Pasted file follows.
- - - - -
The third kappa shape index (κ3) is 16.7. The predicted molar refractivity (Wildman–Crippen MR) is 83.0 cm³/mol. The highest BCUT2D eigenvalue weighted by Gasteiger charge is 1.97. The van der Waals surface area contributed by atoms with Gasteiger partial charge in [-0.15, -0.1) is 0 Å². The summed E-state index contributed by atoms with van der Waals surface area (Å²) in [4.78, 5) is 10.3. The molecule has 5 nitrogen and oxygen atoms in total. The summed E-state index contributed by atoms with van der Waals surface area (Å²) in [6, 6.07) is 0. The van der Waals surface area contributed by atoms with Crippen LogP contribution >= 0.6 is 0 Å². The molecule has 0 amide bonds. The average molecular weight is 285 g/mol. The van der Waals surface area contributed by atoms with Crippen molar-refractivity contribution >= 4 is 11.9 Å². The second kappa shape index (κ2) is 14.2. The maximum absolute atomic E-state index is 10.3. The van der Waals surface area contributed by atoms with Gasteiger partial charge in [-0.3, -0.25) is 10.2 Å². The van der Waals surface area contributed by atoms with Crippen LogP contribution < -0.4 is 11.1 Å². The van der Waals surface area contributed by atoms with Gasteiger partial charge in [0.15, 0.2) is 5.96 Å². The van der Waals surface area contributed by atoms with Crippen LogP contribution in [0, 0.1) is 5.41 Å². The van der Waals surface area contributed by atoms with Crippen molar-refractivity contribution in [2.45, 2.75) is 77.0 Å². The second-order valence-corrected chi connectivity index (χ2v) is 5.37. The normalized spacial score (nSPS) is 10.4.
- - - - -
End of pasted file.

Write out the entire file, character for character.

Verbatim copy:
The third kappa shape index (κ3) is 16.7. The predicted molar refractivity (Wildman–Crippen MR) is 83.0 cm³/mol. The highest BCUT2D eigenvalue weighted by Gasteiger charge is 1.97. The van der Waals surface area contributed by atoms with Gasteiger partial charge in [-0.15, -0.1) is 0 Å². The summed E-state index contributed by atoms with van der Waals surface area (Å²) in [4.78, 5) is 10.3. The molecule has 5 nitrogen and oxygen atoms in total. The summed E-state index contributed by atoms with van der Waals surface area (Å²) in [6, 6.07) is 0. The van der Waals surface area contributed by atoms with Crippen LogP contribution >= 0.6 is 0 Å². The molecule has 0 amide bonds. The average molecular weight is 285 g/mol. The van der Waals surface area contributed by atoms with Crippen molar-refractivity contribution >= 4 is 11.9 Å². The second kappa shape index (κ2) is 14.2. The maximum absolute atomic E-state index is 10.3. The van der Waals surface area contributed by atoms with Gasteiger partial charge in [-0.3, -0.25) is 10.2 Å². The van der Waals surface area contributed by atoms with Crippen LogP contribution < -0.4 is 11.1 Å². The van der Waals surface area contributed by atoms with Gasteiger partial charge in [0.15, 0.2) is 5.96 Å². The van der Waals surface area contributed by atoms with Crippen LogP contribution in [0, 0.1) is 5.41 Å². The van der Waals surface area contributed by atoms with Crippen molar-refractivity contribution in [2.45, 2.75) is 77.0 Å². The second-order valence-corrected chi connectivity index (χ2v) is 5.37. The normalized spacial score (nSPS) is 10.4.